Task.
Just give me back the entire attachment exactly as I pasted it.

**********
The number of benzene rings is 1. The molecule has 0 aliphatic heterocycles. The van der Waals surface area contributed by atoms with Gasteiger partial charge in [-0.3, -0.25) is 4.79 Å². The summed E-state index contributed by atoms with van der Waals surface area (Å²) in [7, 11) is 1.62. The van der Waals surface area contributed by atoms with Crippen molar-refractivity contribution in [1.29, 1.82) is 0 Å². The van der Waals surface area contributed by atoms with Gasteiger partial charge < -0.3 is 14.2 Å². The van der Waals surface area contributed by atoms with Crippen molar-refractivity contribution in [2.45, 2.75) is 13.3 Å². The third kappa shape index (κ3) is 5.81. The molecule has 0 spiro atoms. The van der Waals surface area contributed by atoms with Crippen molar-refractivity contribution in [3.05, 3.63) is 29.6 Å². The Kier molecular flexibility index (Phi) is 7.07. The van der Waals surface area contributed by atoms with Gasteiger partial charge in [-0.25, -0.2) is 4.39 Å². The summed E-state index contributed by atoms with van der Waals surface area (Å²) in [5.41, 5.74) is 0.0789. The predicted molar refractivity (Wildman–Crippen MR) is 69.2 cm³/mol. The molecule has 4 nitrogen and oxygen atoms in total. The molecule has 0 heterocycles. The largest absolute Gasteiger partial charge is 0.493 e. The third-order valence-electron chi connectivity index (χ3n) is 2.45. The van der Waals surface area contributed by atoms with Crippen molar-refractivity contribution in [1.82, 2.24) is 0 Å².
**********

The number of benzene rings is 1. The molecule has 0 aliphatic heterocycles. The van der Waals surface area contributed by atoms with Gasteiger partial charge in [-0.3, -0.25) is 4.79 Å². The summed E-state index contributed by atoms with van der Waals surface area (Å²) in [7, 11) is 1.62. The van der Waals surface area contributed by atoms with Crippen molar-refractivity contribution in [1.29, 1.82) is 0 Å². The van der Waals surface area contributed by atoms with Gasteiger partial charge < -0.3 is 14.2 Å². The van der Waals surface area contributed by atoms with Crippen molar-refractivity contribution in [2.45, 2.75) is 13.3 Å². The third kappa shape index (κ3) is 5.81. The molecule has 0 spiro atoms. The van der Waals surface area contributed by atoms with Crippen molar-refractivity contribution in [3.05, 3.63) is 29.6 Å². The Kier molecular flexibility index (Phi) is 7.07. The van der Waals surface area contributed by atoms with Gasteiger partial charge in [-0.25, -0.2) is 4.39 Å². The summed E-state index contributed by atoms with van der Waals surface area (Å²) in [5.41, 5.74) is 0.0789. The predicted molar refractivity (Wildman–Crippen MR) is 69.2 cm³/mol. The molecule has 4 nitrogen and oxygen atoms in total. The molecule has 0 heterocycles. The largest absolute Gasteiger partial charge is 0.493 e. The third-order valence-electron chi connectivity index (χ3n) is 2.45. The van der Waals surface area contributed by atoms with Crippen molar-refractivity contribution in [1.82, 2.24) is 0 Å².